Noted science-fiction author Harlan Ellison—whose sizable oeuvre has been somewhat marred by his own litigiousness—is suing yet again. Ellison claims that next month’s In Time, which stars Justin Timberlake and Amanda Seyfried, owes too much to his seminal story, “‘Repent, Harlequin!’ Said the Ticktockman.”
From the Guardian:
According to Ellison’s suit, both works are based on the premise of a “dystopian corporate future in which everyone is allotted a specific amount of time to live.” The writer also says In Time lifts other concepts from his story, including the presence of authority figures known as “Timekeepers” who track the precise amount of time each citizen has left, and similarities in the way those whose time runs out meet their end.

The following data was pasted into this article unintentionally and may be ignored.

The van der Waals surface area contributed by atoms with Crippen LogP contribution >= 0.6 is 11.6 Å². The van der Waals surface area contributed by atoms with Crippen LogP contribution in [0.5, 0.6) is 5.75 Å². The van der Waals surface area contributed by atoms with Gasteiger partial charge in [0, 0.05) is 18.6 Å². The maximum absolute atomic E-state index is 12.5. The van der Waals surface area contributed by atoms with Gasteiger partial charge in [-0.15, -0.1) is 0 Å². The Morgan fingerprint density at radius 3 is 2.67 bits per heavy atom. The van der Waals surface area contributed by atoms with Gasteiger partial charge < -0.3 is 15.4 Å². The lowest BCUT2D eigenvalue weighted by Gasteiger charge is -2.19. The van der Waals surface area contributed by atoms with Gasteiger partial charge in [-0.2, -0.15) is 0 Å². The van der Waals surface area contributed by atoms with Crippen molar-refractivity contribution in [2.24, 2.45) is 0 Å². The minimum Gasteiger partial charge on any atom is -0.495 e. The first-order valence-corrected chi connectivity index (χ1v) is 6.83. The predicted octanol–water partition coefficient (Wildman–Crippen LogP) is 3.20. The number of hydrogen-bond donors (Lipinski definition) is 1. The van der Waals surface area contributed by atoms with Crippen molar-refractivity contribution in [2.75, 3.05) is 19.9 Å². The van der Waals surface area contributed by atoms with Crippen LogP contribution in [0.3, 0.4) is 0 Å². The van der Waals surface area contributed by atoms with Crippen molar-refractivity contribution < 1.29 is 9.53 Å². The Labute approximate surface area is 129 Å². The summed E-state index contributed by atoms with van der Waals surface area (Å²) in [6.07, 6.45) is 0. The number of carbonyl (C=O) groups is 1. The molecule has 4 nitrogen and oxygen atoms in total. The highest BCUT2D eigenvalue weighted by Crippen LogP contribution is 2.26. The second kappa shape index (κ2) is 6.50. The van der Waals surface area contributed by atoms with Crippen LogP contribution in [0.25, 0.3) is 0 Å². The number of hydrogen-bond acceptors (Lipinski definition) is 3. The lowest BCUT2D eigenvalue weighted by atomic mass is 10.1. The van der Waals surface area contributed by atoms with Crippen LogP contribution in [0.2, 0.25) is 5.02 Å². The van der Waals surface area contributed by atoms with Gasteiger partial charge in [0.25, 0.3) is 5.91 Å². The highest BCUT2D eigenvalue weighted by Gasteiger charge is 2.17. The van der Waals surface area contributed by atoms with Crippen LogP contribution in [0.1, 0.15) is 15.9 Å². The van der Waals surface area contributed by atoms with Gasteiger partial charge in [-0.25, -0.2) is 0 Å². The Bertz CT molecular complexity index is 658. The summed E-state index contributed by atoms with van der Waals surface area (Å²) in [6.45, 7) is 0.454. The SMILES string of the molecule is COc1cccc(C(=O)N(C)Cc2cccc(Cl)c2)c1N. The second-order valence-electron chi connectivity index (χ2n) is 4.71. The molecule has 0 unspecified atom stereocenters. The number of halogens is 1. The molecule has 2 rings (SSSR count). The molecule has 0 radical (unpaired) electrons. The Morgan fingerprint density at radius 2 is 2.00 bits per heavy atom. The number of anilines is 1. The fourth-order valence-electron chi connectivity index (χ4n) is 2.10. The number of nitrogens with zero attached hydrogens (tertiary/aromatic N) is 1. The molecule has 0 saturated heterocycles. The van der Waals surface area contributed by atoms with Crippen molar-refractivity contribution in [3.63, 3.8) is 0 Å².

Ellison is especially annoyed because, it turns out, he had just optioned his own story, only to discover that a similar movie was already on its way to theaters. And while Ellison may have a real copyright claim here, the terms of his suit—which demand that the movie go unreleased and all copies of the movie be destroyed—are outlandish. (Ellison’s suit also seeks compensation, of course.)
In 1976, the movie version of A Boy and His Dog, which was based on an Ellison story, won a Hugo Award. And though Ellison had nothing to do with the filmmaking, he complained that he ought to have received recognition, too. To placate him, the World Science Fiction Society presented Ellison with a piece of a statuette. (Harlan Ellison has 8 other Hugo Awards of his own.)
In a 2000 lawsuit, Ellison sued AOL and other ISPs after discovering four of his stories online. “If you put your hand in my pocket,” he told the New York Times in 2009, “you’ll drag back six inches of bloody stump.”
“I don’t ask to get rich off this stuff,” he also said. “I just ask to be paid.”